With A Haunted House 2, what at one point had just a glimmer of what you might generously call charm now comes across as a lazy (and thankfully unsuccessful) cash grab that in light of its poor box office performance will hopefully not be replicated with a part 3. Its so bad that despite being a committed fan of the kinds of horror movies it targets, or at least horror movies in general, I would fully support a moratorium on the entire horror genre at least for a few years just to deprive these people of the requisite material. To them I can only issue a plea to move on to a genre I have no interest in, like romantic comedies. There's a crap load of them every year, and I'm sure they're still as terrible as they were since the last time I was tricked into watching one. I assume there would be plenty of opportunities to force someone's head into a man's ass at any rate. Actually, you know what, just stop altogether. That's probably better for everyone.

Sunday, April 27, 2014

Saturday Night Jive - Episode Nineteen, Jack (And Shit)

This week, in lieu of a new episode, we watch the classic Francis Ford Coppola movie Jack, starring SNL alums Don Novello (Father Guido Sarducci himself) and Michael McKean...and also Robin Williams I think. Actually, this was just a flimsy excuse to re-watch a movie from our childhoods and see if it still held up to our now much more, ahem, mature standards. Along the way we ask the tough questions, like just what kind of sexual life this man child could possibly have, and whether or not his own mother secretly wants to fuck him. Enjoy everybody.


Saturday, April 26, 2014

The Dirty Sons Of Pitches - Netflix Commentary For Dinosaur Island (1994)

Well, I'm off today to record this week's Dirty Sons Of Pitches podcast, but in case you missed it, since I didn't post it earlier this week like I usually do, check out last weeks episode, a full length commentary track we did for a movie available on Netflix streaming, the 1994 schlocky soft core Jurassic Park cash grab Dinosaur Island. We find that a much more appropriate title would have been Big Boobied Lady Island, since there are more of them than there are dinosaurs. Enjoy!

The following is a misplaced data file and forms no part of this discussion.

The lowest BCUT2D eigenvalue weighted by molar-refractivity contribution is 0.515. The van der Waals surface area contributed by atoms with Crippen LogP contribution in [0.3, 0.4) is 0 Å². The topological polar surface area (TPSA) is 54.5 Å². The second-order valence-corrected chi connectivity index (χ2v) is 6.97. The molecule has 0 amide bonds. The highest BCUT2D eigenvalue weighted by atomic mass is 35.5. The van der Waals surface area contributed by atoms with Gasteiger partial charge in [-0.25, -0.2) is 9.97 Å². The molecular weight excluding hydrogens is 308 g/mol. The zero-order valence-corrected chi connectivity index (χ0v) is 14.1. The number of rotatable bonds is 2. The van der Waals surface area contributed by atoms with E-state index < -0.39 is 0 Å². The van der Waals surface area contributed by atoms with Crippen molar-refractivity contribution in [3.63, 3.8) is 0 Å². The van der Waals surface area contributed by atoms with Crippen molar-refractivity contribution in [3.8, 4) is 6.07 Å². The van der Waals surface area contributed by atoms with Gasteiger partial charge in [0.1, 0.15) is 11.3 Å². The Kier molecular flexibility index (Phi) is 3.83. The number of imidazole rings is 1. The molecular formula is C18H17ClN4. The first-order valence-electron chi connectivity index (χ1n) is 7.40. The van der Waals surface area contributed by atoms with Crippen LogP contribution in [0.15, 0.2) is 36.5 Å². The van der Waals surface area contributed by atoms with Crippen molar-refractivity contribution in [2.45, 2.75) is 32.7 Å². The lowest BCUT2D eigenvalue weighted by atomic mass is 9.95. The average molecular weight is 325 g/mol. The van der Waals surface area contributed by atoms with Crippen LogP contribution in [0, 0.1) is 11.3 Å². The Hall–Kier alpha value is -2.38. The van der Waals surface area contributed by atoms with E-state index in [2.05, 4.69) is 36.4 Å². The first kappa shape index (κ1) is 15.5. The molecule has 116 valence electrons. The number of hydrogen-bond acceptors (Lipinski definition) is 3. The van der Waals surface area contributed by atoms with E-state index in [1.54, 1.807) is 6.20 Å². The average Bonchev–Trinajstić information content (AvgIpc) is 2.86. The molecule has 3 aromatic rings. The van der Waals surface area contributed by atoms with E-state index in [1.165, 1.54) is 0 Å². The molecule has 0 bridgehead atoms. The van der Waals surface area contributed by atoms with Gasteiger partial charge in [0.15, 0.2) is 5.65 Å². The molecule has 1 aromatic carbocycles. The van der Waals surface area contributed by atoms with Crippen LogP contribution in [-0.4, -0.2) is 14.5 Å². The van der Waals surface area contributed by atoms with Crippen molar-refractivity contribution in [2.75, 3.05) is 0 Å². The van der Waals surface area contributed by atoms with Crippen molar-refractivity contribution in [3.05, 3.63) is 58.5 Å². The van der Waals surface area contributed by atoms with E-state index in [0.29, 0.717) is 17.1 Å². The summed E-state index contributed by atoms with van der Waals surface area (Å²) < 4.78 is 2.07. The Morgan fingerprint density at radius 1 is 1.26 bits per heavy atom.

Friday, April 25, 2014

The Cinema File #341: "Transcendence" Review

Transcendence, the directorial debut of Wally Pfister, feels like a movie his former boss Christopher Nolan might have passed on before settling on the upcoming Intersteller. It has all the trappings of a Nolan-ish movie with its transhumanistic futurism and pseudo-science underpinning personal stories of love and loss, just missing that essential unifying thing that sets an actual Nolan movie apart from your typical high concept drama. What that thing is has eluded many writers and directors who have tried to ape Nolan's formula since his breakout success, but one would have hoped that his own protege might have had some idea. Instead, we get a tired and mostly predictable anti-technology sci-fi thriller that's low on thrills and so insulting to actual human intelligence that it might just have you rooting for the machines to take over after all.

Dr. Will Caster is an expert in artificial intelligence who finds himself transformed into one after he's shot and eventually killed by a group of Neo-Luddite terrorists attempting to avert the Singularity. Now, there's a lot of stupid to unpack in that sentence, so let's start from the beginning. As the title suggests, the theme of the day is transhumanism, the melding of man and machine that leads to the creation of a new kind of life form, based around the idea that the next stage of human evolution is technological rather than biological. That is, unless the stupid apes who fear what they don't understand see it coming soon enough to shoot grenades at it. Yes, this is another one of those modern, technophobic Chicken Little movies in the grand tradition of The Terminator and, perhaps more to the point since its also terrible, The Net. After Spike Jonze so cleverly inverted this trope just last year in his excellent romantic comedy Her, to see the "A.I. is always Evil" gimmick trotted out so obviously so soon is more than a little disheartening, especially with so much talent involved here.